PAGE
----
Intestate estate across two countries – conflict of laws over next of kin

In the matter of the Public Trustee of Queensland as Administrator of the estate of KH, deceased [2017] QSC 48

Lyons J

The Public Trustee of Queensland (the “PTQ”) sought directions and/or advice as to whether the PTQ should distribute part of an estate of the deceased to the persons entitled under the Succession Act 1981 (Qld) or under the law of Japan.

Background

The deceased was a Japanese national who, upon his death, left an estate in Japan valued in excess of AUD $1.2 million dollars and an estate in Queensland in excess of AUD $1.5 million dollars. The deceased’s father, mother and sister had died prior to the deceased’s death but had one first cousin living in Japan at the time of his death.

Relevantly, the deceased left no will and the Japanese Rules of Succession, unlike Queensland Succession Law, does not recognise first cousins as next of kin. As a result, the estate was deemed to belong to the Japanese Treasury.

A Japanese solicitor was appointed by the Japanese Family Court to administer the deceased’s estate, who in turn engaged Queensland solicitors to administer the Australian estate.

Consideration

The issue before Lyons J was whether the deceased’s moveable property in Queensland vests in the Japanese Treasury, pursuant to the Japanese Laws of Succession, or whether Queensland law applies resulting in the deceased’s first cousin acquiring the Queensland estate.

Her Honour went on to state:

[23] … The law that applies in relation to moveable assets is significantly more legally complicated when a person is domiciled in another country at the time of their death because, as Professor Lee points out, different succession laws can apply to the same property.

Lyons J went on to quote Judge Aliko Noda, Chief Justice of the Maebeshi Family Court, regarding Japanese Law:

[26] First of all the spouse is always entitled to be a successor. If there exist other heirs, the order of succession of the spouse shall be in the same rank with them. If no other successors exist, the spouse becomes the only successor.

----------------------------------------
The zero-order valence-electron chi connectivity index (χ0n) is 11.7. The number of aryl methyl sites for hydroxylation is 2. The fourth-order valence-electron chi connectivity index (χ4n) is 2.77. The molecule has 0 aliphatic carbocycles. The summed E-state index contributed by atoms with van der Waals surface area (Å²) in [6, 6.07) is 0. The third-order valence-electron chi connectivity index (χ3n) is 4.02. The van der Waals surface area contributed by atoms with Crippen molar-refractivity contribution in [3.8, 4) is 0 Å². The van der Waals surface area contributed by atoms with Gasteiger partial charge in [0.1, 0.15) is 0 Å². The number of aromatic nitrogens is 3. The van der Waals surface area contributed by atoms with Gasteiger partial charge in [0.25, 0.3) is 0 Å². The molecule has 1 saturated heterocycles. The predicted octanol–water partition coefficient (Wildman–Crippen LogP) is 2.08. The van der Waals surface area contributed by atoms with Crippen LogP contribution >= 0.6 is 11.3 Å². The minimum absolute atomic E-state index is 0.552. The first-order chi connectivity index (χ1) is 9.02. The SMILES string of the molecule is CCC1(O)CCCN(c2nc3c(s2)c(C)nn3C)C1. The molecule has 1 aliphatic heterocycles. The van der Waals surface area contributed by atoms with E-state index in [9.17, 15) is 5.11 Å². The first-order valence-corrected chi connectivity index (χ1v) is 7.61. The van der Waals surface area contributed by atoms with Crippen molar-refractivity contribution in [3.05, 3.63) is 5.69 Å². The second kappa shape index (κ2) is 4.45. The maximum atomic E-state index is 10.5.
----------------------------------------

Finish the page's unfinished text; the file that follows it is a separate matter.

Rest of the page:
(a) Statutory heirs other than the spouse are prescribed as children, the nearest lineal ascendants, brothers and sisters, and they have the right of succession in that order. If children or brothers and sisters have already died before the opening of succession, their children (or the nearest lineal descendants) become successors by representation.

When no successors exist at all, the property goes to the National Treasury.

Her Honour continued, stating:

[28] The issue which Counsel for the applicant addressed in the Advice is whether the passing of assets to the Japanese Treasury may not be a right of “succession” but rather a “prerogative right to ownerless property.” In this regard Counsel relies on the proposition, as examined in Nygh and Davies’ text on Conflict of Laws in Australia, that where the Crown or State “either in Australia, or abroad, takes property by virtue of the prerogative right to ownerless property…such a claim is territorial only and extends to property within the territory of the claimant sovereign regardless of the domicile of the foreign owner”.

[33] It was necessary then for Counsel in his Advice to consider the question as to whether the right of the Japanese Treasury to receive the funds was a prerogative right or a statutory right. In this regard Counsel set out the relevant law. Article 959 is in Part IV Relatives of the Japanese Civil Code Act No. 89 of 1896, which prescribes the succession rights of relatives when a person dies without a Will.

Relevantly, Article 725 of the Japanese Code lists a relative by blood within the sixth degree, a spouse and a relative by affinity within the third degree as the definition of relatives.

In finding that the Japanese National Treasury did not have a claim to the Queensland estate, Lyons J went on to state:

[36] Counsel for the applicant indicated in his Advice that the rights of the Japanese National Treasury to receive an estate appear to be different to the rights of the Queensland Crown because, under Article 959, the Japanese National Treasury is entitled to inherited property that has not been disposed of because the heir has not claimed their entitlement or no heir has been located, rather than being the last level of persons entitled to receive the estate under Article 725.

[37] Accordingly Counsel advised that this appears to be an unclaimed property right rather than a provision that gives the final level of succession rights to the Japanese National Treasury. In this regard Counsel indicated that the effect of this provision is similar to the Austrian law considered in In re Barnett’s Trusts referred to previously, where it was held that the English moveable property passed to the English Crown bona vacantia rather than under the Austrian law.

Pursuant to s 134 of the Public Trustee Act 1978 (Qld), the PTQ was advised to distribute the Queensland estate according to Queensland law.

David Cormack – Brisbane Barrister & Mediator

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